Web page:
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Fuggedaboudit

Letter to the Editor, The New York Sun, October 27, 2006

When it comes to Italian-Americans, old stereotypes never die. Nor do they fade away. Instead, the calumnies have metastasized into society's most enduring prejudice.

Joe Viterelli and Robert DeNiro
Joe Viterelli and Robet DeNiro, both of whom have acted as Italian-Americans many times, in a scene from 'Analyze That.' When it comes to Italian-Americans, old stereotypes never die, writes Rosario Iaconis.

Whether it's Tony Soprano, Don Vito Corleone, or Don Lino (the piscine cartoon capo in the kiddy mob comedy "Shark Tale"), this particular devil has the power to assume a most displeasing shape.

And now Italian-American women are being depicted as promiscuous dolts of questionable character on ABC-TV's "Ugly Betty." Gina Gambino is the "neighborhood slut" with a history of petty crime who torments the unattractive but noble Betty Suarez.

Despite a patrimony second to none and an unmatched level of achievement in every field of human endeavor — from the arts and sciences to scholarship and entrepreneurship — the scions of Italy remain popular culture's perennial punching bags.

Even Geico's cavemen are accorded more respect.

In the season premiere of ABC-TV's "20/20," a segment titled "Hollywood Stereotypes" underscored how Hollywood continues to vilify Italian-Americans as the spawn of Tony Soprano. "Most Italian-Americans have nothing to do with organized crime," says host John Stossel, "but you wouldn't know that watching TV." In a telephone conversation with Frank Mastropolo, the producer of this segment, I buttressed Mr. Stossel's premise with some sobering statistics. Though the vast majority of Italian-Americans are utterly law abiding (according to the FBI, only .00782% have any ties to criminal organizations), a Zogby poll reveals that 74% of Americans believe an Italian surname is indicative of mob connections.

Though Russian, Colombian, Asian, Irish, Albanian, and Israeli gangsters control much of the illicit (ecstasy) drug trade, prostitution rings, and money laundering in America, the Racketeer Influenced and Corrupt Organizations Act perpetuates the myth that organized crime is strictly the province of the ethnicity that comedian Bill Maher contemptuously calls a bunch of "My-Cousin-Vinny guineas." The RICO acronym for that act reportedly refers to Rico Bandello, the fictional Italian mobster played by Edward Robinson in the 1931 movie "Little Caesar."

A case in point is Martin Scorsese's new flick, "The Departed," a study in grisly violence and corruption that revolves around the Irish mob. It is based on the depredations of James "Whitey" Bulger, the murderous Boston gangster who is still ranked number one on the FBI's Ten Most Wanted Fugitives list. Nevertheless, Mr. Scorsese could not resist inserting the obligatory anti-Italian slur in Jack Nicholson's dialogue: "Let's not cry over spilled guineas." Steven Spielberg's "Saving Private Ryan" featured yet another spin on this epithet: "All the guineas are buying it," said an American soldier, reading the dog tags of those recently killed in action. And Chris Rock's anthropomorphic hamster in "Dr. Dolittle" delighted in saying, "Why do they call me a guinea pig, anyway? I'm not Italian."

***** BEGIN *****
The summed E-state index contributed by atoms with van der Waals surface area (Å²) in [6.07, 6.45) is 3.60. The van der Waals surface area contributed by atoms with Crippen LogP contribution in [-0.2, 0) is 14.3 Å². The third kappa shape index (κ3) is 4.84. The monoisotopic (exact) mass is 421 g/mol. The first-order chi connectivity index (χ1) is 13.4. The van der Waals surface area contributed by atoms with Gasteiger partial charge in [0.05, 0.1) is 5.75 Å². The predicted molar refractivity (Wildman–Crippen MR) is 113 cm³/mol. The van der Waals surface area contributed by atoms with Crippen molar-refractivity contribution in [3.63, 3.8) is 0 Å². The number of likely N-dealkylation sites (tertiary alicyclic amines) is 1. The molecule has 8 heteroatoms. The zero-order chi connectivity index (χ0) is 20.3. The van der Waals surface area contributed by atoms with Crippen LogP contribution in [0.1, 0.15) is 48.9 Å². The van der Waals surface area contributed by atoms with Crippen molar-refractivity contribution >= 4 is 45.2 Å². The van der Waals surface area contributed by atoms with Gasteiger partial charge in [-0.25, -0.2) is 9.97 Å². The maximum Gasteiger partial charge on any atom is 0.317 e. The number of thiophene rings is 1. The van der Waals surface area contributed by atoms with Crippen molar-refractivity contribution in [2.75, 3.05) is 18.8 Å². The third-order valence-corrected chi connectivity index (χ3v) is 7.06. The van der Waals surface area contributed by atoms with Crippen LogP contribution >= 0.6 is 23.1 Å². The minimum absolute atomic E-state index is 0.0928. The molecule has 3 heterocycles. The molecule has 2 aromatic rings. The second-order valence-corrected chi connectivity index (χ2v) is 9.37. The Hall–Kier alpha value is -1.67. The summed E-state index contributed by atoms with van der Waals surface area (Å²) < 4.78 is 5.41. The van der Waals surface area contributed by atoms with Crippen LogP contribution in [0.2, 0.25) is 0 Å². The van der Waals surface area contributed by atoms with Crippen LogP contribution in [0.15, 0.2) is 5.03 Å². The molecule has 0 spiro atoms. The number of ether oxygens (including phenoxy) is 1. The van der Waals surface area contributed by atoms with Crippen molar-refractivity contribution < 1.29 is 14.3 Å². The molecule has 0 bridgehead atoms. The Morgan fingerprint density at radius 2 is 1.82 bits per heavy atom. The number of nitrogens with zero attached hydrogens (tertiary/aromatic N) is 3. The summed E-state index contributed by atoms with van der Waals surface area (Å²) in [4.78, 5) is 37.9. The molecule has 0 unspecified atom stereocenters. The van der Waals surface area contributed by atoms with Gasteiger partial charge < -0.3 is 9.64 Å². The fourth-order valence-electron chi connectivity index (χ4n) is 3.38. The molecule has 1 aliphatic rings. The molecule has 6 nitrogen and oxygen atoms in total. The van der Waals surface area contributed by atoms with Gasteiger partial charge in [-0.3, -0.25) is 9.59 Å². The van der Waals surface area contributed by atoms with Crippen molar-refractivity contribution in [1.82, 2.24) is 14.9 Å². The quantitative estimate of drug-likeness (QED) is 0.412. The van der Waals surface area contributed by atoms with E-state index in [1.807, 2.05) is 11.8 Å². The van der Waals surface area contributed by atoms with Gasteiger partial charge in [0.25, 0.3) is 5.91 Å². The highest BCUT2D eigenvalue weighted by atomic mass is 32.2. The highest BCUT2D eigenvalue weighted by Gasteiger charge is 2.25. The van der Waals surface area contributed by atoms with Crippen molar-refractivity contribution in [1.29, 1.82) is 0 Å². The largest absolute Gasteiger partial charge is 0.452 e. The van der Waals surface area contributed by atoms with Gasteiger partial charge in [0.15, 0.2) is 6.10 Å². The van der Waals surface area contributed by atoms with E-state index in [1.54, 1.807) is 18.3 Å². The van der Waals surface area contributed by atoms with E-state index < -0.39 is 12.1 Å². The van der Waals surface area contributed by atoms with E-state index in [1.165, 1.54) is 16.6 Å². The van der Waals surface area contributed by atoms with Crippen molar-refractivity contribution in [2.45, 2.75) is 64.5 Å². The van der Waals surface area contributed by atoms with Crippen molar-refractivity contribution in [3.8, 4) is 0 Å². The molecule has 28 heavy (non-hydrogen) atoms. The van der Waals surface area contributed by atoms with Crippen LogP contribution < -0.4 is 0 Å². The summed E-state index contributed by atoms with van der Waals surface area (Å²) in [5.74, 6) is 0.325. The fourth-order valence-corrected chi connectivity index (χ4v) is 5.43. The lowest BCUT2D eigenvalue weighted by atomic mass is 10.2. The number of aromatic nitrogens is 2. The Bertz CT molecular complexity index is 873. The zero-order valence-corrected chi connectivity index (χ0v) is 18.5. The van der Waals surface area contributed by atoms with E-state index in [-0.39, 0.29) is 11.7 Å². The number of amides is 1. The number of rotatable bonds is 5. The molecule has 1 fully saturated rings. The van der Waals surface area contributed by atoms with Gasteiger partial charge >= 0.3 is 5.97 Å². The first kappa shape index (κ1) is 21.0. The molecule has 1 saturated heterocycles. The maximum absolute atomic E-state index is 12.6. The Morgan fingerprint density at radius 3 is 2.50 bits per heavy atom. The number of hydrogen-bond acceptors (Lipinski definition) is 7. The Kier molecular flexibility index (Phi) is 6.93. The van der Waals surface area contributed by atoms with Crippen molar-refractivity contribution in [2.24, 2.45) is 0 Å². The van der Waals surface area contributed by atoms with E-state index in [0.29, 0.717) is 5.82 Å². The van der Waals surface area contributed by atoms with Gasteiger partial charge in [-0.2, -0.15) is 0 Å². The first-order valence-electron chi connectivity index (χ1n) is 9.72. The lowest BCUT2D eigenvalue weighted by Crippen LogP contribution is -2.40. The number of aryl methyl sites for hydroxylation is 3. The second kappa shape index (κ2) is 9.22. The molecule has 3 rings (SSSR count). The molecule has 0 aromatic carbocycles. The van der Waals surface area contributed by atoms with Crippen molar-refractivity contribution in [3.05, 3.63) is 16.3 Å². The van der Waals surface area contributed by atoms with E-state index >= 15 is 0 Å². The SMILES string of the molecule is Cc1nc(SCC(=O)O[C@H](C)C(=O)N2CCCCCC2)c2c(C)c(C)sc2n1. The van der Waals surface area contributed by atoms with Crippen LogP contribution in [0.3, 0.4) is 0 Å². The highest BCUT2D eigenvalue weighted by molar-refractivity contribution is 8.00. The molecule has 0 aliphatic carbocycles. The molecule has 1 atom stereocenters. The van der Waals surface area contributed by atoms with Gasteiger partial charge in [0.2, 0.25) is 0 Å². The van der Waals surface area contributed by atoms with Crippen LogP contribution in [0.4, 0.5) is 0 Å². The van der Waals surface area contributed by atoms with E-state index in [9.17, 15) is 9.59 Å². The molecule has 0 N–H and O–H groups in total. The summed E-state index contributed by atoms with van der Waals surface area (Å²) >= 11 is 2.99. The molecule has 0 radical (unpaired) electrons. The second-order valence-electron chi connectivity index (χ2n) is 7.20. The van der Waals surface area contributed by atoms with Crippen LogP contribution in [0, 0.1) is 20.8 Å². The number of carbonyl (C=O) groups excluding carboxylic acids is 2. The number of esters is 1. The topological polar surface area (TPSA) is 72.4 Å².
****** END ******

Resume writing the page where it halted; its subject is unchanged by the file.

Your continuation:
The net effect of such incessant denigration is to institutionalize anti-Italian intolerance. According to sociologists Richard Alba and Dalia Abdel-Hady, there exists the very real possibility of "ethnic exclusion by U.S. intellectual elites" of Italian-Americans — "a large, identifiable group that has assimilated into the mainstream during the last half century but is still the subject of demeaning stereotypes with wide currency."

In "An Offer Tehran Can't Refuse," a New York Times op-ed by Ted Koppel, the veteran journalist urged Iran's leaders to view a DVD of "The Godfather." Additionally, he hoped "we could induce Richard Armitage out of retirement to play the Don Corleone part." The Hackensack University Medical Center Foundation is raffling off a 2006 Harley-Davidson — festooned with the signatures of "The Sopranos" cast members — to benefit the HUMC Cancer Center. Rabbi Marc Gellman and Monsignor Tom Hartman, aka, the "God Squad," believe "The Sopranos" has "redeeming artistic and social value," particularly as a "teaching tool" for kids.

And Rachael Ray recently introduced a "Sopranos Sauce-Off" contest between mob stars Steven Schirripa and Vince Curatola. Grinning from ear to ear, the so-called culinary cutie hoped nobody would get "whacked" in the process. Sadly, she has joined Giada De Laurentiis and Mario Batali in genuflecting before such Italian-American Stepin Fetchits.

A pox on all their kitchens.

Instead of debasing her heritage on national television, Ms. Ray could have celebrated italianità by welcoming the likes of: General Peter Pace, the chairman of the joint chiefs of staff; Rep. Nancy Pelosi, the House minority leader (who may become the nation's first female speaker of the House of Representatives); Dr. Carolyn Porco, space scientist extraordinaire; Samuel Alito, the newest member of the U.S. Supreme Court; physicist Riccardo Giacconi, who won a Nobel Prize in 2002, or even fellow gourmet chef Michael Chiarello.

For these individuals — not popular culture's cretinous con artists-cum-thespians — are the true scions of Italy.

Rosario Iaconis
Vice Chairman
The Italic Institute of America
Floral Park, N.Y.

 
 
Copyright © 2007 Italic Institute of America, P.O. Box 818, Floral Park, NY 11001     Last updated February 2017